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To marry or not?
Paul wrote, “Now concerning the things of which you wrote to me: It is good for a man not to touch a woman. 2 Nevertheless, because of sexual immorality, let each man have his own wife, and let each woman have her own husband. 3 Let the husband render to his wife the affection due her, and likewise also the wife to her husband. 4 The wife does not have authority over her own body, but the husband does. And likewise the husband does not have authority over his own body, but the wife does. 5 Do not deprive one another except with consent for a time, that you may give yourselves to fasting and prayer; and come together again so that Satan does not tempt you because of your lack of self-control. 6 But I say this as a concession, not as a commandment. 7 For I wish that all men were even as I myself. But each one has his own gift from God, one in this manner and another in that. 8 But I say to the unmarried and to the widows: It is good for them if they remain even as I am; 9 but if they cannot exercise self-control, let them marry. For it is better to marry than to burn with passion” (1 Corinthians 7:1-9).
“The present distress”
Paul’s statement “it is good for a man not to touch a woman” (1 Corinthians 7:1) cannot be used to justify celibacy as a morally better way of life (Romans 7:2–4; 1 Timothy 4:1–3). Paul made it clear that his advice for the single life is mainly due to practical reasons such as the persecution that the early church experienced: “I suppose therefore that this is good because of the present distress—that it is good for a man to remain as he is” (1 Corinthians 7: 26).
In the days of persecution, some Christians would be imprisoned or put to death. Families would suffer as some of the members would be taken into exile for their testimony. Under these situations, Paul counseled that it would be a better plan to remain single. Nevertheless, he was careful to differentiate between commandments from the Lord and his own advice to the church (1 Corinthians 7: 8, 10, 12, 25).
Celibacy is a calling
Paul made an important difference between being single and being called to the celibate life. He said, if you’re single and aren’t called to the celibate life, you should think about the option of getting married. Singleness depends on certain factors, such as inability to find a mate, death of a spouse, difficulties in life, lack of finances, etc. However, celibacy is a calling. It’s a gift that God gives only to a select few (Matthew 19:10-12; I Corinthians 7:7).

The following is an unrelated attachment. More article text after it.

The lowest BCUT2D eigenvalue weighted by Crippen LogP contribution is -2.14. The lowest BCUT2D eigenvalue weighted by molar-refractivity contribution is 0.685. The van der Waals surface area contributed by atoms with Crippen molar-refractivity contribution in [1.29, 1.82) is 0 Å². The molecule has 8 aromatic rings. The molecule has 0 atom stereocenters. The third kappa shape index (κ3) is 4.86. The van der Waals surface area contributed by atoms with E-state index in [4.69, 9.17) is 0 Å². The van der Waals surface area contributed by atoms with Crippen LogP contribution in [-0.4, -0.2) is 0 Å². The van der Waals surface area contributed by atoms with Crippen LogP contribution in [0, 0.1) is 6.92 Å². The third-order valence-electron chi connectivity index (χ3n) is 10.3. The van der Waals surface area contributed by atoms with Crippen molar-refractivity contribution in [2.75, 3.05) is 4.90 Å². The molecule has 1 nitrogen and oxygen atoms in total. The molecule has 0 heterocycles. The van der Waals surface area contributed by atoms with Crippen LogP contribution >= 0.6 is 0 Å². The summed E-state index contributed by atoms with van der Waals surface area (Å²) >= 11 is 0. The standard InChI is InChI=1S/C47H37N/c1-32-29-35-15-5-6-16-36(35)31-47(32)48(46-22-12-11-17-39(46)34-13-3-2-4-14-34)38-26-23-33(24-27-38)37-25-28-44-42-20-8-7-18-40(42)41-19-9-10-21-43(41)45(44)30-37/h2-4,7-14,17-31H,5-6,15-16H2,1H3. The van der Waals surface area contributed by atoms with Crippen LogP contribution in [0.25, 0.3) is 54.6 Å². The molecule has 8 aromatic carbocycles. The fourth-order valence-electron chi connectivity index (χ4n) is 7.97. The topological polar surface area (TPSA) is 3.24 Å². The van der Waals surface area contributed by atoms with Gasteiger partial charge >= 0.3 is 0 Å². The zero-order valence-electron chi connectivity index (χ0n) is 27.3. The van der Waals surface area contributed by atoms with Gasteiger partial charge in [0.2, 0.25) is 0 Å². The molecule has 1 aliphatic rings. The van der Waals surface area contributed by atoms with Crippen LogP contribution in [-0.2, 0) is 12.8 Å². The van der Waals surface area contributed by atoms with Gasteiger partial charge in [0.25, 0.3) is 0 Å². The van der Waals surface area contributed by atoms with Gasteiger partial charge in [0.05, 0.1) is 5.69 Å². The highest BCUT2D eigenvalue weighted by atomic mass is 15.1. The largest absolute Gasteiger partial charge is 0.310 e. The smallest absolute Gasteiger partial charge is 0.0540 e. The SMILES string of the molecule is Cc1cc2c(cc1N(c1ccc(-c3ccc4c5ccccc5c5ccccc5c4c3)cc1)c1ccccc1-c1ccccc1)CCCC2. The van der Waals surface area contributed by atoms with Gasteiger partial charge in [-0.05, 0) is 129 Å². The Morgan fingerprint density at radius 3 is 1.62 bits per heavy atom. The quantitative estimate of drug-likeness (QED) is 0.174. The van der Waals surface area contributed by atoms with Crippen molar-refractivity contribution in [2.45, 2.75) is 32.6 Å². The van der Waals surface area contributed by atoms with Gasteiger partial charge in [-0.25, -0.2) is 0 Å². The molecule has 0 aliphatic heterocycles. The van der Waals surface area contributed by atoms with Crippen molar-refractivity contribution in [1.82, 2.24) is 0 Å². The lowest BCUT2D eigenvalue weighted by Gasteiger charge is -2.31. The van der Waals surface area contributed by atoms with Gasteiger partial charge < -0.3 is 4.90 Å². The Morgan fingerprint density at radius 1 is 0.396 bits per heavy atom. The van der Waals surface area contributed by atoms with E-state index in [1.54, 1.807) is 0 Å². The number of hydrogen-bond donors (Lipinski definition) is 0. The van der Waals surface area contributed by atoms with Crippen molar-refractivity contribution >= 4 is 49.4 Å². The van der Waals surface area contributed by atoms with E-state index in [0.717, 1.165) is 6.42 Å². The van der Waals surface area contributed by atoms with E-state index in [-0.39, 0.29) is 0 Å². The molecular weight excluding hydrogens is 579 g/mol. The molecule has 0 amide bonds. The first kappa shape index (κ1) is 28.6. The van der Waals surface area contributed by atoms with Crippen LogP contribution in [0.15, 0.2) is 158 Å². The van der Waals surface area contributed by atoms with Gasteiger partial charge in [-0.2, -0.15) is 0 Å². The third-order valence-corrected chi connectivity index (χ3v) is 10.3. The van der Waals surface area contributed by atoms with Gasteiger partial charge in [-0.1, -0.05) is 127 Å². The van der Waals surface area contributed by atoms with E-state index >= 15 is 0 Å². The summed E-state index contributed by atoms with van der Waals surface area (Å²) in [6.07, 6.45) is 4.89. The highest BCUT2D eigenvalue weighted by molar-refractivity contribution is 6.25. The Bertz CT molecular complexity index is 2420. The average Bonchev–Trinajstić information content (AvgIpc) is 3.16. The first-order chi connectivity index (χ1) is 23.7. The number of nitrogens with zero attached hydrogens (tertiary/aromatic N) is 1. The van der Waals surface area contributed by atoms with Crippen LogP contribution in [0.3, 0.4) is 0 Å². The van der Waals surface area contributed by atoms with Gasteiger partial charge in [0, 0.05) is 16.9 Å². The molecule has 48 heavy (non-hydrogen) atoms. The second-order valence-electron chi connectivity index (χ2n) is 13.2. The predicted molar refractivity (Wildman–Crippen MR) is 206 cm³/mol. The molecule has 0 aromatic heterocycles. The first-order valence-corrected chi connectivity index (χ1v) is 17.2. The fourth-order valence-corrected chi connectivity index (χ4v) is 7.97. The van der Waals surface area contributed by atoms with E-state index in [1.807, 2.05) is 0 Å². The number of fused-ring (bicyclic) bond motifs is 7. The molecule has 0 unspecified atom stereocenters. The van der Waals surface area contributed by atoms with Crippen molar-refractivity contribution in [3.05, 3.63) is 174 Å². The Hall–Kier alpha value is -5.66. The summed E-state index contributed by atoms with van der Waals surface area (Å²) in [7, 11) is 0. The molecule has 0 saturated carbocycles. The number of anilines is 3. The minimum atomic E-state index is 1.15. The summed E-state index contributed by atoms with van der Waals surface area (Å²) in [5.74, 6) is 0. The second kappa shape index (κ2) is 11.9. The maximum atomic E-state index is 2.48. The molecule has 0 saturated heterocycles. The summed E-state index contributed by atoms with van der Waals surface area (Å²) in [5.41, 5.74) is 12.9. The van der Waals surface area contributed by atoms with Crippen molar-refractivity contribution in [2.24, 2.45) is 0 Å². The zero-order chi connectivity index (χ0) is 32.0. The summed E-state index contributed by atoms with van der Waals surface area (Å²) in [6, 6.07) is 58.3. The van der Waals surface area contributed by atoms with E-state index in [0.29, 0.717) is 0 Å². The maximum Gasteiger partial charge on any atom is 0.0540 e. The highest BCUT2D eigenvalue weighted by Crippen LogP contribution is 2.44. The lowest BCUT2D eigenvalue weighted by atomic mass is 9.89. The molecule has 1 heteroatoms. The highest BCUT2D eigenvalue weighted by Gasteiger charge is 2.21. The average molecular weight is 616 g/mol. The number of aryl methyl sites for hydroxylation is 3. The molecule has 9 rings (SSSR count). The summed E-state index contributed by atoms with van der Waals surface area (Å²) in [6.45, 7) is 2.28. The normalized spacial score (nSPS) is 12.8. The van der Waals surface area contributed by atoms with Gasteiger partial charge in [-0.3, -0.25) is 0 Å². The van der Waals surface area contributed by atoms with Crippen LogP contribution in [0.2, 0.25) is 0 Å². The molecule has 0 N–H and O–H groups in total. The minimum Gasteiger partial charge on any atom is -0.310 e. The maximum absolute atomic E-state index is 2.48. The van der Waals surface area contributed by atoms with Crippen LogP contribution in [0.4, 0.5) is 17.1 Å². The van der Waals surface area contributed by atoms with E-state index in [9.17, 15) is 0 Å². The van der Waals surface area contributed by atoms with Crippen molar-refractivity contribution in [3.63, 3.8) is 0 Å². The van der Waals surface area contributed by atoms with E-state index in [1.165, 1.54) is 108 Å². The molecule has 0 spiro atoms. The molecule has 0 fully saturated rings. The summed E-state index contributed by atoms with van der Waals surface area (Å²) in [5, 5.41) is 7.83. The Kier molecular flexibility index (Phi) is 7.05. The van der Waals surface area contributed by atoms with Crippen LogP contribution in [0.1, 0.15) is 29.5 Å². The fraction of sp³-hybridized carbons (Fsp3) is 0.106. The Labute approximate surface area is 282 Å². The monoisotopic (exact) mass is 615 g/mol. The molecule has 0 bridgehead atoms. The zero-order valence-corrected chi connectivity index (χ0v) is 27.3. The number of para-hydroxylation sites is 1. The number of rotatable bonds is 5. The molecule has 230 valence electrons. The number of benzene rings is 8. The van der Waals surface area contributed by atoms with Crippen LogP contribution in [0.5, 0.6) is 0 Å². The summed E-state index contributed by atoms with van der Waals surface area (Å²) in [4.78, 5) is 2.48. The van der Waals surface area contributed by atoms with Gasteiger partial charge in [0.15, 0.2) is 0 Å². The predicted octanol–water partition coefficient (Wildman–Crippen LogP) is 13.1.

Both marriage and celibacy approved by God
Paul added, “Are you bound to a wife? Do not seek to be loosed. Are you loosed from a wife? Do not seek a wife. But even if you do marry, you have not sinned; and if a virgin marries, she has not sinned. Nevertheless such will have trouble in the flesh, but I would spare you” (1 Corinthians 7:27,28).
Thus, the apostle didn’t release the married persons of their duties. He instructed that even in times of difficulties there must be no neglect of the duties that falls upon married persons. They are obligated to continue in the marriage relation. And they should trust in God to care for them.
While some prefer to remain single, and have the ability to live a satisfactory life without marriage, others prefer to follow the normal plan for life on this earth, and enter the married state. Both courses are approved by the Lord when carried out in harmony with His counsel.
Marriage is honorable
Without a doubt, Paul recommended marriage as a protection against fornication (1 Corinthians 7: 2). He taught that marriage is honorable (Hebrews 13:4). And he didn’t deny the positive benefits that marriage grants to the saints (Matthew 19:12). It would be inconsistent for the apostle to teach that it is not right for a man to marry under any circumstances, and then in a letter to another church, give marriage as an example of the loving bond that exists between the Savior and His church (Ephesians 5:22–27).
In His service,
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